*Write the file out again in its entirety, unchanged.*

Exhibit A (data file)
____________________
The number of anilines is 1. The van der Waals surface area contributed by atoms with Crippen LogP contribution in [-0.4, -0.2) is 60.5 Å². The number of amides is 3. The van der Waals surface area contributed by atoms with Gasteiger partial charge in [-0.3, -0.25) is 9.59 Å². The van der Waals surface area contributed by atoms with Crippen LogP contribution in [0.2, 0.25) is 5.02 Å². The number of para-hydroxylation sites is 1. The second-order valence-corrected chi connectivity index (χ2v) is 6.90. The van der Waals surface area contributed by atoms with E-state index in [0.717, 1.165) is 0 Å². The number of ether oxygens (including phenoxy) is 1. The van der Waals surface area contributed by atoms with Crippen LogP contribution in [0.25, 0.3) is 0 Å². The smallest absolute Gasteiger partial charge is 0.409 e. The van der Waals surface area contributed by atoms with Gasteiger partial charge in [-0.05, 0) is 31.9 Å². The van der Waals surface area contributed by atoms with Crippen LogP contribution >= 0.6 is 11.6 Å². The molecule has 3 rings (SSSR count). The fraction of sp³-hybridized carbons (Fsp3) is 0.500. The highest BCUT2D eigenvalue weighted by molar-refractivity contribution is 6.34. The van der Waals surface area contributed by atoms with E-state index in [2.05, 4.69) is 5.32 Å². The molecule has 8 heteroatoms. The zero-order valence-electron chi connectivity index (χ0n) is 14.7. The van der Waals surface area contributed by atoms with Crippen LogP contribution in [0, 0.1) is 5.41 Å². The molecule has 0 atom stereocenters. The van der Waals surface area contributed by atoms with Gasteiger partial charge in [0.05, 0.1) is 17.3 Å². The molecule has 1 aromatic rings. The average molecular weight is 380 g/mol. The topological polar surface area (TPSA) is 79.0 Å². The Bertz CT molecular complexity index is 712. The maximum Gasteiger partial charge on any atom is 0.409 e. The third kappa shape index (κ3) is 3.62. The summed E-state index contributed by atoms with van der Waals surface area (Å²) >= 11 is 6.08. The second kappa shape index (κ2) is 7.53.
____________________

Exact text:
The number of anilines is 1. The van der Waals surface area contributed by atoms with Crippen LogP contribution in [-0.4, -0.2) is 60.5 Å². The number of amides is 3. The van der Waals surface area contributed by atoms with Gasteiger partial charge in [-0.3, -0.25) is 9.59 Å². The van der Waals surface area contributed by atoms with Crippen LogP contribution in [0.2, 0.25) is 5.02 Å². The number of para-hydroxylation sites is 1. The second-order valence-corrected chi connectivity index (χ2v) is 6.90. The van der Waals surface area contributed by atoms with E-state index in [0.717, 1.165) is 0 Å². The number of ether oxygens (including phenoxy) is 1. The van der Waals surface area contributed by atoms with Crippen LogP contribution in [0.25, 0.3) is 0 Å². The smallest absolute Gasteiger partial charge is 0.409 e. The van der Waals surface area contributed by atoms with Gasteiger partial charge in [-0.05, 0) is 31.9 Å². The van der Waals surface area contributed by atoms with Crippen LogP contribution >= 0.6 is 11.6 Å². The molecule has 3 rings (SSSR count). The fraction of sp³-hybridized carbons (Fsp3) is 0.500. The highest BCUT2D eigenvalue weighted by molar-refractivity contribution is 6.34. The van der Waals surface area contributed by atoms with E-state index in [2.05, 4.69) is 5.32 Å². The molecule has 8 heteroatoms. The zero-order valence-electron chi connectivity index (χ0n) is 14.7. The van der Waals surface area contributed by atoms with Crippen LogP contribution in [0, 0.1) is 5.41 Å². The molecule has 0 atom stereocenters. The van der Waals surface area contributed by atoms with Gasteiger partial charge in [0.05, 0.1) is 17.3 Å². The molecule has 1 aromatic rings. The average molecular weight is 380 g/mol. The topological polar surface area (TPSA) is 79.0 Å². The Bertz CT molecular complexity index is 712. The maximum Gasteiger partial charge on any atom is 0.409 e. The third kappa shape index (κ3) is 3.62. The summed E-state index contributed by atoms with van der Waals surface area (Å²) >= 11 is 6.08. The second kappa shape index (κ2) is 7.53.